Unexplained headaches, dizziness or flu-like symptoms? While there are obviously a range of causes which may cause these complaints, these can all be linked to the relatively little known Sick Building Syndrome. The term “Sick Building Syndrome” was coined by the WHO in 1986 when they estimated that 10-30% of newly built office buildings had indoor pollution problems which were bringing about these symptoms.

What is Sick Building Syndrome?

Sick Building Syndrome is a situation in which occupants of a building experience acute health or comfort related effects whose direct causation seems to be linked to having spent time within a particular building. Importantly, no other specific illness or cause can be pin-pointed.

Symptoms of the Sick Building Syndrome

While a variety of symptoms can manifest themselves, common complaints include:

  • Headaches (often a dull throb as opposed to an aching migraine) and dizziness
  • Tiredness and loss of concentration
  • Hypersensitivity problems, e.g. increased sensitivity to odours
  • Eye problems
  • Skin problems e.g. dry or itchy skin
  • Increased instances of asthma attacks
  • Nausea
  • Allergies
  • Coughing, shortness of breath and wheezing
  • Ear, nose or throat irritation

As these symptoms can be indicative of a wide range of illnesses or diseases, the key to linking them with Sick Building Syndrome is a sharp increase in the amount or severity of illnesses  within a short space of time of people who use a common building. Moreover, these symptoms often dissipate soon after the individuals leave the affected room or premises. However, depending on the severity of the situation, there can be ongoing effects as a result of the build up of various neurotoxins.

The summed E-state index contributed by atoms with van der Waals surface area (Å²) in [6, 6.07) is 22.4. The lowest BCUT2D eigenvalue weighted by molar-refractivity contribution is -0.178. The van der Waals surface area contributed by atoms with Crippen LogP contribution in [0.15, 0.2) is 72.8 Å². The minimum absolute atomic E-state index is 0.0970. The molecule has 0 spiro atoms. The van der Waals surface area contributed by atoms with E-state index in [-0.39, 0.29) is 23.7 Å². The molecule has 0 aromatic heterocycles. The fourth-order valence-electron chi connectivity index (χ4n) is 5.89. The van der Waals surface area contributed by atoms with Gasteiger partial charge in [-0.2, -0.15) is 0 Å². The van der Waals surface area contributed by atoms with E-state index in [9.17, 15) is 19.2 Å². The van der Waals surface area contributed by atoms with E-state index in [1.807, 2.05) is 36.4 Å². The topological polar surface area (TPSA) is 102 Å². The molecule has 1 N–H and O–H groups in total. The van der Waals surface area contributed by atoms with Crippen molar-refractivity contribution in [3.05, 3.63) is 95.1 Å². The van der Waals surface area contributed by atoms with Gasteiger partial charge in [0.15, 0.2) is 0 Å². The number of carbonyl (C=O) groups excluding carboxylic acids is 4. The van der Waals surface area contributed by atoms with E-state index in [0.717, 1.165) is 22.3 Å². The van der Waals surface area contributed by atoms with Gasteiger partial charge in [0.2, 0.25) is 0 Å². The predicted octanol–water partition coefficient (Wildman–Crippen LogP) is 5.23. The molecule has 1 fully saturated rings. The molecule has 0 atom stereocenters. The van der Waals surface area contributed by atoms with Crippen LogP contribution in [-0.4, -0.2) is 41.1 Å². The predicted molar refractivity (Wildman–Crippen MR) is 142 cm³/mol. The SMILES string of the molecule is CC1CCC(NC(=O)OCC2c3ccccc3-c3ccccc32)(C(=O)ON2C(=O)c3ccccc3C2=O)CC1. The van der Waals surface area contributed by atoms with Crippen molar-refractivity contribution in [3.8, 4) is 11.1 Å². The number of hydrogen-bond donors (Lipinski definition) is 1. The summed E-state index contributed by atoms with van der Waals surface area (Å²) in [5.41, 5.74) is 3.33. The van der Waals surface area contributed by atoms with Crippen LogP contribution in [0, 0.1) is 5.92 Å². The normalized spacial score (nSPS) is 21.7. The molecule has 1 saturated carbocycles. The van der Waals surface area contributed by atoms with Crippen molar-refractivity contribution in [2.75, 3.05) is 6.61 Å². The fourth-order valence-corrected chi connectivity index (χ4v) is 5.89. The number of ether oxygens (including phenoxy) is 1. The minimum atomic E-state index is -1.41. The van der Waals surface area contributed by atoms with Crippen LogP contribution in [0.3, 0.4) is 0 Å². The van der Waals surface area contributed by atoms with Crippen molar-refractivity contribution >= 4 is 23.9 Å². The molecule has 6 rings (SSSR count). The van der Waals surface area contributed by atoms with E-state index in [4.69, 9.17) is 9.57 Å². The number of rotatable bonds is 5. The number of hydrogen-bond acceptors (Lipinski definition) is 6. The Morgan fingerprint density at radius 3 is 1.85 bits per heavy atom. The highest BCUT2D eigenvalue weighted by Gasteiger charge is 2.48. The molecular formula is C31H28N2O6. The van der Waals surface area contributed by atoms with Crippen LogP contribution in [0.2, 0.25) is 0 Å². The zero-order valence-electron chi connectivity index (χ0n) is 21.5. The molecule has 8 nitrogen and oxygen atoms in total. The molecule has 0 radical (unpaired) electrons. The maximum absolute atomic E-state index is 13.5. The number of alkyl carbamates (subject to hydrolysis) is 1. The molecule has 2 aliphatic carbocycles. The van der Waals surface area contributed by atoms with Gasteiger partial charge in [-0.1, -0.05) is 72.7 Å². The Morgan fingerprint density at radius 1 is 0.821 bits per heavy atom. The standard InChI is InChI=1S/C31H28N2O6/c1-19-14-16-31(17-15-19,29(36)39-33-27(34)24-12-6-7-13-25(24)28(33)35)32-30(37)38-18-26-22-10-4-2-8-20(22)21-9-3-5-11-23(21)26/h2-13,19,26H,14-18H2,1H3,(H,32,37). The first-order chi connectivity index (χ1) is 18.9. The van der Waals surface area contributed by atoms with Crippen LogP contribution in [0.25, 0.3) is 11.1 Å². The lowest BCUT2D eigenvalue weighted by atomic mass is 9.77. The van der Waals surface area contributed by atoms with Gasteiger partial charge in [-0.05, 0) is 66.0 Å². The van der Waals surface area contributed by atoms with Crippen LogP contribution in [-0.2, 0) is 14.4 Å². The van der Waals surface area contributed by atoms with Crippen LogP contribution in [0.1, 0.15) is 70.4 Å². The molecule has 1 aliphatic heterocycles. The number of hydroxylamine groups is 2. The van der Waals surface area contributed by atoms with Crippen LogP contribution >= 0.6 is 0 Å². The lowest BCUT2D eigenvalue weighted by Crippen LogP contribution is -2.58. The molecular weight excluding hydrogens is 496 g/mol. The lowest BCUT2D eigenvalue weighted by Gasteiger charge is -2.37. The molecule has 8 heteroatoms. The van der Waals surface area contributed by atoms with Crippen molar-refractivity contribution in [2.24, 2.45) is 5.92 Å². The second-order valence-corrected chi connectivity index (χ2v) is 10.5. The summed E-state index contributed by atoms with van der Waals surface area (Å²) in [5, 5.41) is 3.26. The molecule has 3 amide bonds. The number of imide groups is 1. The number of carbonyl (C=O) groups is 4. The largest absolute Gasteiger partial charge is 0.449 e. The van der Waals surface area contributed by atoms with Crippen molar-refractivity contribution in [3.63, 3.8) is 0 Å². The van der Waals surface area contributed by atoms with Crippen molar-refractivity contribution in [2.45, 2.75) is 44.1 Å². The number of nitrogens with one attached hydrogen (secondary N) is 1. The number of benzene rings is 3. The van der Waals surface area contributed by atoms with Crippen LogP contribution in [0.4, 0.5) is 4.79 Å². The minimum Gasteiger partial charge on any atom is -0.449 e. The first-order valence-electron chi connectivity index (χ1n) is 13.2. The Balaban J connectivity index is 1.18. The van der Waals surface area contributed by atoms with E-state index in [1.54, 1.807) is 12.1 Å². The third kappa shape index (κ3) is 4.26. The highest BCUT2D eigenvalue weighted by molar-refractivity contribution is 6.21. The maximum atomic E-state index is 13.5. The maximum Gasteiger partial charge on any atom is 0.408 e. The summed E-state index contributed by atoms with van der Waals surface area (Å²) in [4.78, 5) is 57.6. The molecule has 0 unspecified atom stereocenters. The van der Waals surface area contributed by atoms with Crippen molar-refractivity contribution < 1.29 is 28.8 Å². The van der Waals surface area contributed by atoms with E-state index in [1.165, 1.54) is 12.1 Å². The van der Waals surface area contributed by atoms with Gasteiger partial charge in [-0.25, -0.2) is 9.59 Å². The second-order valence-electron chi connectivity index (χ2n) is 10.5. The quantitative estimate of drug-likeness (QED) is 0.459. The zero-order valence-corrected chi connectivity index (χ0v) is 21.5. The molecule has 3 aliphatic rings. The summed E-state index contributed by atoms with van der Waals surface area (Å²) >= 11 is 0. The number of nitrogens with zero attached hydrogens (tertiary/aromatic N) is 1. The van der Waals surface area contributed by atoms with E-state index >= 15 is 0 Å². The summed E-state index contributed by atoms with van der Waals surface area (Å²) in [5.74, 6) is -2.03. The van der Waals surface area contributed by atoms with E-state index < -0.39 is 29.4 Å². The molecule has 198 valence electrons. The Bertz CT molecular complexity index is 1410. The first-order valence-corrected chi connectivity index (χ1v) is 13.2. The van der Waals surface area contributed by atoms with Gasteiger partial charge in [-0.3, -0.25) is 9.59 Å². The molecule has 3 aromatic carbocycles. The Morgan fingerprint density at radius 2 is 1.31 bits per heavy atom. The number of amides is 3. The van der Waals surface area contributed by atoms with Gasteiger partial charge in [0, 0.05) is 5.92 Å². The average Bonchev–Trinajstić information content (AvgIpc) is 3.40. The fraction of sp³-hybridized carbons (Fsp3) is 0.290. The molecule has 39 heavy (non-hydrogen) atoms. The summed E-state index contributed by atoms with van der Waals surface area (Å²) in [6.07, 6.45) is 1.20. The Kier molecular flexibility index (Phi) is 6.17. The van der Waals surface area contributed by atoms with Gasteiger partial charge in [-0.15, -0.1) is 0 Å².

While a whole range of factors can result in individuals demonstrating Sick Building Syndrome symptoms, some of the common causes include:

  • Inadequate ventilation
  • Chemical contaminants
    • From outdoor sources e.g. pollutants from motor vehicle exhaust, poorly located air vents allowing external contaminants to enter
    • From indoor sources e.g. Volatile organic compounds (VOCs) – adhesives, upholstery, carpeting, photocopiers, pesticides, cleaning products etc.
    • Biological contaminants e.g. bacteria, mould, pollen, viruses, fungi, insect and bird droppings
    • Electromagnetic radiation

Prevention and Control

A number of measures can be introduced to remediate the effects of Sick Building Syndrome. These include:

  • Conduct an employee survey to see if the occurrence of symptoms is higher than expected
  • Check the heating, ventilation and air conditioning systems and assess the indoor air quality
  • Increasing the ventilation rates and air distribution
  • Assess the rates of mould, bacteria and fungi present
  • Removal or modification of pollution sources

If you are worried that your workplace or home may be at risk, ADE is able to conduct building assessments to identify the potential causes of symptoms related to Sick Building Syndrome. Contact us for an environmental audit.

ADE Head Office – NSW
Unit 6/7 Millennium Ct.,
Silverwater, NSW, 2128, Australia
(02) 8541 7214
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Silverwater, NSW, 2128, Australia
(02) 9648 6669
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Port Melbourne, 3207
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Thornton, NSW
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